Reviews provided by Syndetics
Library Journal Review
Fifth-grade scholarship students and best friends Henry and Keiko are the only Asians in their Seattle elementary school in 1942. Henry is Chinese, Keiko is Japanese, and Pearl Harbor has made all Asians--even those who are American born--targets for abuse. Because Henry's nationalistic father has a deep-seated hatred for Japan, Henry keeps his friendship with and eventual love for Keiko a secret. When Keiko's family is sent to an internment camp in Idaho, Henry vows to wait for her. Forty years later, Henry comes upon an old hotel where the belongings of dozens of displaced Japanese families have turned up in the basement, and his love for Keiko is reborn. In his first novel, award-winning short-story writer Ford expertly nails the sweet innocence of first love, the cruelty of racism, the blindness of patriotism, the astonishing unknowns between parents and their children, and the sadness and satisfaction at the end of a life well lived. The result is a vivid picture of a confusing and critical time in American history. Recommended for all fiction collections.--Joanna M. Burkhardt, Univ. of Rhode Island Lib., Providence (c) Copyright 2010. Library Journals LLC, a wholly owned subsidiary of Media Source, Inc. No redistribution permitted.
Publishers Weekly Review
Ford's strained debut concerns Henry Lee, a Chinese-American in Seattle who, in 1986, has just lost his wife to cancer. After Henry hears that the belongings of Japanese immigrants interned during WWII have been found in the basement of the Panama Hotel, the narrative shuttles between 1986 and the 1940s in a predictable story that chronicles the losses of old age and the bewilderment of youth. Henry recalls the difficulties of life in America during WWII, when he and his Japanese-American school friend, Keiko, wandered through wartime Seattle. Keiko and her family are later interned in a camp, and Henry, horrified by America's anti-Japanese hysteria, is further conflicted because of his Chinese father's anti-Japanese sentiment. Henry's adult life in 1986 is rather mechanically rendered, and Ford clumsily contrasts Henry's difficulty in communicating with his college-age son, Marty, with Henry's own alienation from his father, who was determined to Americanize him. The wartime persecution of Japanese immigrants is presented well, but the flatness of the narrative and Ford's reliance on numerous cultural cliches make for a disappointing read. (Feb.) (c) Copyright PWxyz, LLC. All rights reserved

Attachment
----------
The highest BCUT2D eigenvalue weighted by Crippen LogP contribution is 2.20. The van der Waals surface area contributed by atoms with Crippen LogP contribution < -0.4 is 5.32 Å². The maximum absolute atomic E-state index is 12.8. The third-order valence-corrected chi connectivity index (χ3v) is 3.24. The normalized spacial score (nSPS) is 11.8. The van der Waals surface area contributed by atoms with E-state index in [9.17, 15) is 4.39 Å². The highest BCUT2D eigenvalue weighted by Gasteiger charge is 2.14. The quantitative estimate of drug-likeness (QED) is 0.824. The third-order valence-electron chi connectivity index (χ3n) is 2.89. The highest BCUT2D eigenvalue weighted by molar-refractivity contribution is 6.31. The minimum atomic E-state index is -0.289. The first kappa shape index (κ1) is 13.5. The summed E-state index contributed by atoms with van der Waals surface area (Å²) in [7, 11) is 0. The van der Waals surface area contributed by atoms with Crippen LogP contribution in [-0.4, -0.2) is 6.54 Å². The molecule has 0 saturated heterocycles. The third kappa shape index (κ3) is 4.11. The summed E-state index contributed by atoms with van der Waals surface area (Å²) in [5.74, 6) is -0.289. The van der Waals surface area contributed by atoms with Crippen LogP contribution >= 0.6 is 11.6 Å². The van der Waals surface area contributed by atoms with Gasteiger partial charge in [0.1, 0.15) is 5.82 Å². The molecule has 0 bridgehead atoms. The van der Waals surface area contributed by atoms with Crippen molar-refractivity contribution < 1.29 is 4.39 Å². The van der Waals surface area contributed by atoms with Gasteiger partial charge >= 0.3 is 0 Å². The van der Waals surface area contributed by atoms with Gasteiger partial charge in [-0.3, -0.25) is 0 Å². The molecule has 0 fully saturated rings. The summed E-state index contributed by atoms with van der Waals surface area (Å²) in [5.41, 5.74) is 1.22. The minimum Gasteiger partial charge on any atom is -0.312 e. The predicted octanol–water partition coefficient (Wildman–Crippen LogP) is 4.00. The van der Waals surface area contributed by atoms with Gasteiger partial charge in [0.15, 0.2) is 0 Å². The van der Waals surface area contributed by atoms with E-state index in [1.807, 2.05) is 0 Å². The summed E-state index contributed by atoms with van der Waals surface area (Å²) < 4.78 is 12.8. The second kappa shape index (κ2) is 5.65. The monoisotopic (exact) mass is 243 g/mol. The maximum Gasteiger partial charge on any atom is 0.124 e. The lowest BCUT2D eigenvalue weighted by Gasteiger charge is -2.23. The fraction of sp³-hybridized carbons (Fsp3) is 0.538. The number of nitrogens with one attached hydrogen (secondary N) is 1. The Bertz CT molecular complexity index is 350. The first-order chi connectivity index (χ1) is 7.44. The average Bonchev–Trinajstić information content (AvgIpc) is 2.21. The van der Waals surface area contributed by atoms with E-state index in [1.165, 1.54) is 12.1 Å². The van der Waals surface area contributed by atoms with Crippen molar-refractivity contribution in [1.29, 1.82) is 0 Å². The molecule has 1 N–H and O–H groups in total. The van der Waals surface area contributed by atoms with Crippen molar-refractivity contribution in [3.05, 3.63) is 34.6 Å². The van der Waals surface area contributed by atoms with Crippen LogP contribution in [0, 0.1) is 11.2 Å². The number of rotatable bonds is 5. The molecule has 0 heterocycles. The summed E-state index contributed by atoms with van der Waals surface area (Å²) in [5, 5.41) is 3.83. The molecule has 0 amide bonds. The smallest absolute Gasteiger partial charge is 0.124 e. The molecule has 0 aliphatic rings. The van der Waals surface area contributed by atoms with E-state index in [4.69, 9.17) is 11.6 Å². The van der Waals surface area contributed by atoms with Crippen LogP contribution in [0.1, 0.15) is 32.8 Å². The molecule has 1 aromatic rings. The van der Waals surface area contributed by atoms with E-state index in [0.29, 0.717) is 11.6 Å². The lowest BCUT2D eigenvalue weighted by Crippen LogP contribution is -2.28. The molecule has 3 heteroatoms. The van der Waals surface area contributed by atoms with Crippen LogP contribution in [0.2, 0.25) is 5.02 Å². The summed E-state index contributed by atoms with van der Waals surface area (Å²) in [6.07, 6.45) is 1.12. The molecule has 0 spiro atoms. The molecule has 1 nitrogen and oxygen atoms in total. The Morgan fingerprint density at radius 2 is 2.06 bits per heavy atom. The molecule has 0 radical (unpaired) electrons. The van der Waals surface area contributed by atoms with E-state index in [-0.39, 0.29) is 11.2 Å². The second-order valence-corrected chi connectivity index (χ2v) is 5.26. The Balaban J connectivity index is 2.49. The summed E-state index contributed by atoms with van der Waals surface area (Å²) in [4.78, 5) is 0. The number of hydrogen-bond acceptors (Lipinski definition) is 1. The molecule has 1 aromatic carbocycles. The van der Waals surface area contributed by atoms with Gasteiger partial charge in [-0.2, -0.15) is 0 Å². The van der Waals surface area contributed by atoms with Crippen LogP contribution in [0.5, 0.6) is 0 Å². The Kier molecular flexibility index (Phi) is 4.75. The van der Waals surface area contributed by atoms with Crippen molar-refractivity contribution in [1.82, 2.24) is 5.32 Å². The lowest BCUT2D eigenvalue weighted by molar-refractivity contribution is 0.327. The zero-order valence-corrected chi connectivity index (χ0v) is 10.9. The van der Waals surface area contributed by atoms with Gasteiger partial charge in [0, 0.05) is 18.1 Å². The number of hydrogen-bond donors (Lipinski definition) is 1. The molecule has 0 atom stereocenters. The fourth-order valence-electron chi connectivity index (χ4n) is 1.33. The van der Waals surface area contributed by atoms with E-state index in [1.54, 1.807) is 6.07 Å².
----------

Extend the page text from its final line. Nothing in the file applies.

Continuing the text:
School Library Journal Review
Adutl/High School-Henry Lee is a 12-year-old Chinese boy who falls in love with Keiko Okabe, a 12-year-old Japanese girl, while they are scholarship students at a prestigious private school in World War II Seattle. Henry hides the relationship from his parents, who would disown him if they knew he had a Japanese friend. His father insists that Henry wear an "I am Chinese" button everywhere he goes because Japanese residents of Seattle have begun to be shipped off by the thousands to relocation centers. This is an old-fashioned historical novel that alternates between the early 1940s and 1984, after Henry's wife Ethel has died of cancer. A particularly appealing aspect of the story is young Henry's fascination with jazz and his friendship with Sheldon, an older black saxophonist just making a name for himself in the many jazz venues near Henry's home. Other aspects of the story are more typical of the genre: the bullies that plague Henry, his lack of connection with his father, and later with his own son. Readers will care about Henry as he is forced to make decisions and accept circumstances that separate him from both his family and the love of his life. While the novel is less perfect as literature than John Hamamura's Color of the Sea (Thomas Dunne, 2006), the setting and quietly moving, romantic story are commendable.-Angela Carstensen, Convent of the Sacred Heart, New York City (c) Copyright 2010. Library Journals LLC, a wholly owned subsidiary of Media Source, Inc. No redistribution permitted.